Tibet is Autonomous kingdom which is located in the south-west of China. It is 1.22 million square kilometres with a population of 2.3 million of which 95% are Tibetan. Tibet is one of the most interesting, remote and undeveloped part of the world. Its limited facilities for tourists are only approaching a reasonable standard. A trip to Tibet is not for the faint hearted; the travelling can be hard, adventurous and often unpredictable. Due to Tibet's high altitude travellers with a history of heart, lung or anaemia problems should consult a doctor before considering a visit. The infrastructure of the Tourist industry is still very basic in the remote country. Please do not expect the standards you are accustomed to in the west. However, every effort will be made under the circumstances to ensure a smooth and pleasant trip.
Clothing Accessories: From Oct.-March warm clothes are required to fight the frostily cold and from April-September light clothes to shun the scorching heat. However a jacket and sweater are advised throughout the years as the weather may unexpectedly changes at any time. The recommended items are: A domestic first aid kit; water purification tablets (mineral water can be bought as well) toilet and tissue papers, flashlight, sleeping bag, comfortable walking shoes, dust masks, utility knife, sun hat, sun glasses, suntan lotion and a limited number of clothes.
Customs: There is no prohibition on still and video cameras, tape recorders or radios as long as they are for personal use or if commercial use should be registered with a custom official. Printed matters considered unsuitable by the Chinese Government is prohibited. Customs regulations forbid the export of art objects created prior to 1959 or souvenirs in amounts deemed to be excessive.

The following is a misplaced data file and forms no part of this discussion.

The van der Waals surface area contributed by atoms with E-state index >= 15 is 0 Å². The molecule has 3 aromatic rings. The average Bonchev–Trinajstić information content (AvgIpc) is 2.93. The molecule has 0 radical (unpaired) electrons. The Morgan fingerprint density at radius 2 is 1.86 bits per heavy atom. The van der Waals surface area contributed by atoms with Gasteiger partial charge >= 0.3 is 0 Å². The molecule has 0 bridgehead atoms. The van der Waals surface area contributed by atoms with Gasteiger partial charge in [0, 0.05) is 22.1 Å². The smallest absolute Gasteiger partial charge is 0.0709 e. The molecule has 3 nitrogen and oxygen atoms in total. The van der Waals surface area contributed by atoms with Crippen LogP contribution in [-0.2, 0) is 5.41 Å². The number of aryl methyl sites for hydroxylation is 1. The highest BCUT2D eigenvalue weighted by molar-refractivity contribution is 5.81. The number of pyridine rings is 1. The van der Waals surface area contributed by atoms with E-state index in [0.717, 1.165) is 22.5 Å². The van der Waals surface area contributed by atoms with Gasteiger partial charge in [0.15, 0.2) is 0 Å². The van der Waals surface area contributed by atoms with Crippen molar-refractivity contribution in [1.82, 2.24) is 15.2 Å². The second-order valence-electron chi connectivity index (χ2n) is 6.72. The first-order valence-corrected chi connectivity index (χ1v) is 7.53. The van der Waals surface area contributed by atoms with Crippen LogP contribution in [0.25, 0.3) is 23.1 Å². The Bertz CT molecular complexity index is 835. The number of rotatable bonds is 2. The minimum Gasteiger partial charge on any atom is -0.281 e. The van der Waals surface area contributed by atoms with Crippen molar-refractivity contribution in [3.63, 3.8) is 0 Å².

Food & drinks: Tibet has only a handful of towns, and Tibetan cuisine is not exactly the most varied in the world. It is handy to carry anything that can be brewed with hot water. Instant coffee, drinking chocolate, tea (bags), soup cubes. Other food items worth considering are instant noodles, nuts and raisins, chocolate, dry foods and biscuits.
Business Hours: Government offices are usually closed on Saturday afternoon and all day Sunday.
Currency: You will need to have local currency. And unlike most locations around the world, paying for things in Tibet has its own rules, many of which are unlike anything you may have seen before in other Asian countries. Modern currency in Tibet is the Chinese Yuan (often written as “CNY”), otherwise known as the Ren Min Bi (RMB). Currency comes in denominations of 0.1, 0.2, and 0.5 RMB bills (or 1, 2, and 5 Mao), as well as in denominations of 1, 2, 5, 10, 20, 50, and 100 RMB bills. Unlike many Asian countries, only the Chinese currency can be used in the Tibet Autonomous Region of China, and dollars are not accepted by stores. However, while coins can be used in many Chinese locations for payment of small things such as train tickets in vending machines, in Tibet coins are not accepted by sellers and shop-owners.
Health & Altitude problems: Travelling in Tibet involves high altitude and can be strenuous. Clients with heart and lung problems or blood diseases should consult their doctor before booking the trip. Very often the cases of altitude sickness have been reported. Simple headache, fever, loss of appetite or stomach disorders can happen before the acclimatization. Advised, drink approx. 03 litres of water per day, do not strain yourself, move slowly, breathe deeply and take regular rests.